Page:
Sky Show This Month: "Two-Tailed" Comet Nearing Earth

Victoria Jaggard
National Geographic News
January 26, 2009
A fresh new face has moved into our neighborhood, but once it swings by Earth next month, it may never come back.

Comet Lulin is currently sailing through the inner solar system and is getting closer to our home planet, with its nearest approach expected in late February.

Although it will probably be hard to see with the naked eye, the comet "should be a fairly easy object [to see with] modest amateur telescopes or even binoculars," said Don Yeomans, a comet expert at NASA's Jet Propulsion Laboratory in Pasadena, California.

In fact, notes astronomer Mark Hammergren of Chicago's Adler Planetarium, "it's visible right now with a small telescope if you know where to look."

But Hammergren notes that the icy body has the potential to do something unexpected.

Comet Lulin is arriving from the far reaches of the solar system on a nearly parabolic orbit—"it's almost as if it comes from infinity and goes back out to infinity," he said. (Explore an interactive solar system.)

This means Lulin could be on its first pass by the sun, so the comet should still be encrusted in "fresh" ices preserved by the freezing environment of the outer solar system.

As the object is exposed to the sun's heat for the first time, those ices will vaporize, possibly causing the comet to brighten rapidly or even break apart.

What's more, the comet's orbit is in nearly the same plane as Earth's but is traveling in the opposite direction. This causes Lulin to appear to move unusually fast and display a rare anti-tail—an optical effect that creates a secondary "tail" pointing toward the sun.

Cosmic Fuzz Ball

Quanzhi Ye, a student at China's Sun Yat-sen University, found Comet Lulin in 2007 while examining images from the Lulin Observatory in Taiwan as part of an asteroid sky survey.

Lulin made its closest approach to the sun on January 10, 2009, and has since been getting brighter in the morning sky. Over the coming weeks stargazers will see it move westward from the constellation Libra into Virgo.

"It'll be good observing through February in the morning sky, and then it switches in late February to the evening sky," NASA's Yeomans said. "In March it'll still be observable, but it's not going to knock anybody's socks off."

On February 24 the comet will pass closest to Earth at about 38 million miles (61 million kilometers) and will reach its peak brightness and fastest apparent speed.

According to Lulin's discoverer Ye, the comet's position during closest approach "means we can observe it all night long from either hemisphere."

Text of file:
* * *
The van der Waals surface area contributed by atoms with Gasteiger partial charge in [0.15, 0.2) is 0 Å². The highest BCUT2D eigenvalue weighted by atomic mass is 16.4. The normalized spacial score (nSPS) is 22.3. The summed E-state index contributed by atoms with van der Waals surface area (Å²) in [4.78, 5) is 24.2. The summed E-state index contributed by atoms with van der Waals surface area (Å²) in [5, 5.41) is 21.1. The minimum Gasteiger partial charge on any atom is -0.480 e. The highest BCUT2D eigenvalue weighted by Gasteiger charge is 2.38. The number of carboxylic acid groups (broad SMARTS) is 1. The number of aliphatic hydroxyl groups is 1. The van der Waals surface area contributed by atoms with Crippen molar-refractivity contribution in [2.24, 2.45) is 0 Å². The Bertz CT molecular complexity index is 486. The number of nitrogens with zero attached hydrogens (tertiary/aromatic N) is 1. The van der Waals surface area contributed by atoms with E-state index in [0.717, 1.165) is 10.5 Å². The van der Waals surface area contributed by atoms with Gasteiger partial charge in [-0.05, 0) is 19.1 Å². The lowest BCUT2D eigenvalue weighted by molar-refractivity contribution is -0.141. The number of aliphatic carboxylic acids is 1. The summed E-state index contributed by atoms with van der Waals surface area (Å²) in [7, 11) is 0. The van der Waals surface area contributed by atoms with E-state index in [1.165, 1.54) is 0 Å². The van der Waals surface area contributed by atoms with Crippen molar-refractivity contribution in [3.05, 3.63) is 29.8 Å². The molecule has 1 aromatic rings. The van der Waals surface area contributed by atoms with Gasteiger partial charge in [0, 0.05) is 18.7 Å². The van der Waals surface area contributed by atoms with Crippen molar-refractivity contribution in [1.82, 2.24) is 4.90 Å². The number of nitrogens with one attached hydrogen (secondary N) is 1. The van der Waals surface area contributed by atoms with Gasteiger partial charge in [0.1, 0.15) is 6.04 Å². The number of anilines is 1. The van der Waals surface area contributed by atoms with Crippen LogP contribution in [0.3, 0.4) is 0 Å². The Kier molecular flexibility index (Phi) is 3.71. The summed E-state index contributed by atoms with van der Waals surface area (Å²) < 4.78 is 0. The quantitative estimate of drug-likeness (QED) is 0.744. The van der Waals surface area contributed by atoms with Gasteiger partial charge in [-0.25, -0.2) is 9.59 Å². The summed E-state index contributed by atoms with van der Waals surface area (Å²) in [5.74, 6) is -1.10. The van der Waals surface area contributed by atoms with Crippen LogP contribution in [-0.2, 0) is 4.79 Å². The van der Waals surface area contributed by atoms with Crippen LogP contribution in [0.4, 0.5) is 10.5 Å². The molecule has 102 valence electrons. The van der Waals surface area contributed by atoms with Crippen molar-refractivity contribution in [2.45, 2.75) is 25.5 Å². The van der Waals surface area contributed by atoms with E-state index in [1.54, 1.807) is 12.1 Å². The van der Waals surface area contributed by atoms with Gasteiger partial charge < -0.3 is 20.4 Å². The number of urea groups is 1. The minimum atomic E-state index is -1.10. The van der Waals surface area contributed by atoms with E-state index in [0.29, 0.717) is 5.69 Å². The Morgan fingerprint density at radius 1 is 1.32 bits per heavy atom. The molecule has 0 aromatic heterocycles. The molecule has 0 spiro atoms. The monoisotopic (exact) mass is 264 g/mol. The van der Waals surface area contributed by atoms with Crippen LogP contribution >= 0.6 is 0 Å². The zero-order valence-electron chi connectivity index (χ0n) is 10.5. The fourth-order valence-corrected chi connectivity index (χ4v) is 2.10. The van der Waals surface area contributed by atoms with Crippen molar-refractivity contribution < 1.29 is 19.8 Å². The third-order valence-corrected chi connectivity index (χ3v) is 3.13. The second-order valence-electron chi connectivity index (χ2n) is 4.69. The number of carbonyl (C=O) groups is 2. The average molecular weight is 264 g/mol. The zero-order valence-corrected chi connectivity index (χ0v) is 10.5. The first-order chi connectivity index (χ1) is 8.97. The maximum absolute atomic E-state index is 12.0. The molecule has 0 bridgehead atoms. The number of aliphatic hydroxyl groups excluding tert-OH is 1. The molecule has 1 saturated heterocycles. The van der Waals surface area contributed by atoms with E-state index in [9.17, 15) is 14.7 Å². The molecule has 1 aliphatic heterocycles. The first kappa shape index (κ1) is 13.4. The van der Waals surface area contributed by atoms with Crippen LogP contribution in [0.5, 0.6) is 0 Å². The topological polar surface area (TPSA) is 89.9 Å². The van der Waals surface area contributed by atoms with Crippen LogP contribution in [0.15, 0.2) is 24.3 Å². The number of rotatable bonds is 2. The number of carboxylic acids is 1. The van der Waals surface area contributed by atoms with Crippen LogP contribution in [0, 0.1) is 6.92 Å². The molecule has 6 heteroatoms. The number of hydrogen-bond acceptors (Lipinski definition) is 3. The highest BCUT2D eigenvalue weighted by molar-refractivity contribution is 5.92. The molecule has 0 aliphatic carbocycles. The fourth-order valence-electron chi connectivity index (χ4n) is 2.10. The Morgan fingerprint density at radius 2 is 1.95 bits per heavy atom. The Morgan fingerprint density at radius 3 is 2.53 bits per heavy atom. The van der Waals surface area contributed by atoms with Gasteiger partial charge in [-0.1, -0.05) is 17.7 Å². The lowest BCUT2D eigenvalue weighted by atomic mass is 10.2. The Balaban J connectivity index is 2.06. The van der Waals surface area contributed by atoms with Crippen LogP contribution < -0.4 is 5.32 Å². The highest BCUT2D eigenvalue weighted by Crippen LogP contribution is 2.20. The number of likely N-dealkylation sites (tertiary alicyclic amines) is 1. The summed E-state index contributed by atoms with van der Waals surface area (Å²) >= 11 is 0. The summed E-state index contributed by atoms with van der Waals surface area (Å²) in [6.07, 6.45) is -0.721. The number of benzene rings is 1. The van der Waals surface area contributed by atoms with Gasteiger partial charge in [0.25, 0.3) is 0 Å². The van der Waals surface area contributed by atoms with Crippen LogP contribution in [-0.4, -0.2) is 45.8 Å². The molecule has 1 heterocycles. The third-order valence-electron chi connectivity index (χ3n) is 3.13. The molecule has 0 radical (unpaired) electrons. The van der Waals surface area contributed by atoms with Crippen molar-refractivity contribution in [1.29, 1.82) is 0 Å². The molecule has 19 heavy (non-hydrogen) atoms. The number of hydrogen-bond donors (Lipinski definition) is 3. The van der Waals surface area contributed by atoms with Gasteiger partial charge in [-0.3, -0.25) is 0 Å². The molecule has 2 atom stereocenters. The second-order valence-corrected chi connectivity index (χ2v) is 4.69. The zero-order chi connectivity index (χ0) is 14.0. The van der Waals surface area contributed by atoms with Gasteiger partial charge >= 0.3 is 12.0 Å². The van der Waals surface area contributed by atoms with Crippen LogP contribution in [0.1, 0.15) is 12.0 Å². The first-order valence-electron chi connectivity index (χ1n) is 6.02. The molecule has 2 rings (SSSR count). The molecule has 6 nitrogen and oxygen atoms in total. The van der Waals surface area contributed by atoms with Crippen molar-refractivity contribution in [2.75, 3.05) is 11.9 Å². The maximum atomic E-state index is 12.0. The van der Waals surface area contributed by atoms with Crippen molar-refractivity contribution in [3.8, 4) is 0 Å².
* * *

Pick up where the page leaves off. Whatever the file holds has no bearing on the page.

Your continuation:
Viewers in very dark rural areas might even be able to see the comet with the naked eye, said Adler's Hammergren, who advised consulting star charts to know exactly where to look.

For sky-watchers using small telescopes, he said, the comet "will look like a tiny fuzz ball in the sky."

Stargazers able to take pictures of the comet are already capturing images of Lulin's rare anti-tail.

Like other comets, Lulin is basically a combination of ices and embedded dust particles left over from the formation of the outer solar system.

Ordinary comets have tails because some of their ices vaporize as they near the sun. The resulting cloud of gases and dust is pushed away from the sun by solar particles and pressure from sunlight, JPL's Yeomans said.

But sometimes the comet is at just the right angle that viewers on Earth also see a shorter tail that seems to poke out like a needle toward the sun.

This isn't a real second tail, but a rare type of optical effect, Yeomans said. When Earth crosses the comet's orbital plane, we can see parts of the tail projected on both sides of the object's head.

In addition, Comet Lulin is orbiting "backward" compared to the planets, so viewers on Earth should be able to see it shifting position against the background stars over a matter of minutes rather than hours.

Promising Target

Being a newcomer to the inner solar system also makes Lulin a promising target for scientific study, Yeomans said.

"New comets still have the ices they were born with," so studying their composition gives us a window into the early solar system, he said.

For example, regular visitors such as Halley's comet might dazzle stargazers, but for scientists "once a comet has been around the sun several times, it gets to be not nearly as interesting," he said.

That's because the older comet will have lost much of its original ices, leaving exposed a crusty surface of debris—a condition Adler's Hammergren compares to "a snow bank on the side of the road at the end of winter."

A pristine comet, however, will be full of ices that have been largely unchanged since the solar system formed 4.5 billion years ago.

Taking samples direct from a comet can be challenging, but studying the light from the body as it passes by can help astronomers tease out a comet's chemical makeup.

(Related: "'Deep Impact' Comet Spewed Tons of Water, Study Finds" [April 4, 2006].)

"Radio, infrared, and optical astronomers will be very busy observing this one," Yeomans predicts.

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